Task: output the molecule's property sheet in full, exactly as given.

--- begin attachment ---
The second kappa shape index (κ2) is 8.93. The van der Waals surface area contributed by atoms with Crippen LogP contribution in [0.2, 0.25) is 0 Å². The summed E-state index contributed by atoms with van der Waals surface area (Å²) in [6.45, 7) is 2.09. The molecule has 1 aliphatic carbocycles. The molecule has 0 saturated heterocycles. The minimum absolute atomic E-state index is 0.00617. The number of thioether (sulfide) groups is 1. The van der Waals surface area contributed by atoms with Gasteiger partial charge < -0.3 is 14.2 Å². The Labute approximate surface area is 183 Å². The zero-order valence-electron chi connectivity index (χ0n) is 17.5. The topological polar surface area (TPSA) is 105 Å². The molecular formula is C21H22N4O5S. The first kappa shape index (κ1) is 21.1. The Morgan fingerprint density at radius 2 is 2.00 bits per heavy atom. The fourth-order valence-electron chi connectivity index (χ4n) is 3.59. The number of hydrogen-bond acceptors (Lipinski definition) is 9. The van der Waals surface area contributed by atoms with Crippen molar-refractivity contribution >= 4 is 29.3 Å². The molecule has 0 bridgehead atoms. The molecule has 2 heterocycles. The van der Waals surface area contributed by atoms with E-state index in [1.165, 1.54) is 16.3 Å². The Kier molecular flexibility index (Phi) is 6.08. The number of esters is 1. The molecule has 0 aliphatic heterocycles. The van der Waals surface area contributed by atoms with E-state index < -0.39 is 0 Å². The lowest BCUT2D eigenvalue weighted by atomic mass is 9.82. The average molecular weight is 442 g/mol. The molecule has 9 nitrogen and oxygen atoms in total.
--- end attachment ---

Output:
The second kappa shape index (κ2) is 8.93. The van der Waals surface area contributed by atoms with Crippen LogP contribution in [0.2, 0.25) is 0 Å². The summed E-state index contributed by atoms with van der Waals surface area (Å²) in [6.45, 7) is 2.09. The molecule has 1 aliphatic carbocycles. The molecule has 0 saturated heterocycles. The minimum absolute atomic E-state index is 0.00617. The number of thioether (sulfide) groups is 1. The van der Waals surface area contributed by atoms with Gasteiger partial charge < -0.3 is 14.2 Å². The Labute approximate surface area is 183 Å². The zero-order valence-electron chi connectivity index (χ0n) is 17.5. The topological polar surface area (TPSA) is 105 Å². The molecular formula is C21H22N4O5S. The first kappa shape index (κ1) is 21.1. The Morgan fingerprint density at radius 2 is 2.00 bits per heavy atom. The fourth-order valence-electron chi connectivity index (χ4n) is 3.59. The number of hydrogen-bond acceptors (Lipinski definition) is 9. The van der Waals surface area contributed by atoms with Crippen molar-refractivity contribution >= 4 is 29.3 Å². The molecule has 0 bridgehead atoms. The molecule has 2 heterocycles. The van der Waals surface area contributed by atoms with E-state index in [1.165, 1.54) is 16.3 Å². The Kier molecular flexibility index (Phi) is 6.08. The number of esters is 1. The molecule has 0 aliphatic heterocycles. The van der Waals surface area contributed by atoms with E-state index < -0.39 is 0 Å². The lowest BCUT2D eigenvalue weighted by atomic mass is 9.82. The average molecular weight is 442 g/mol. The molecule has 9 nitrogen and oxygen atoms in total.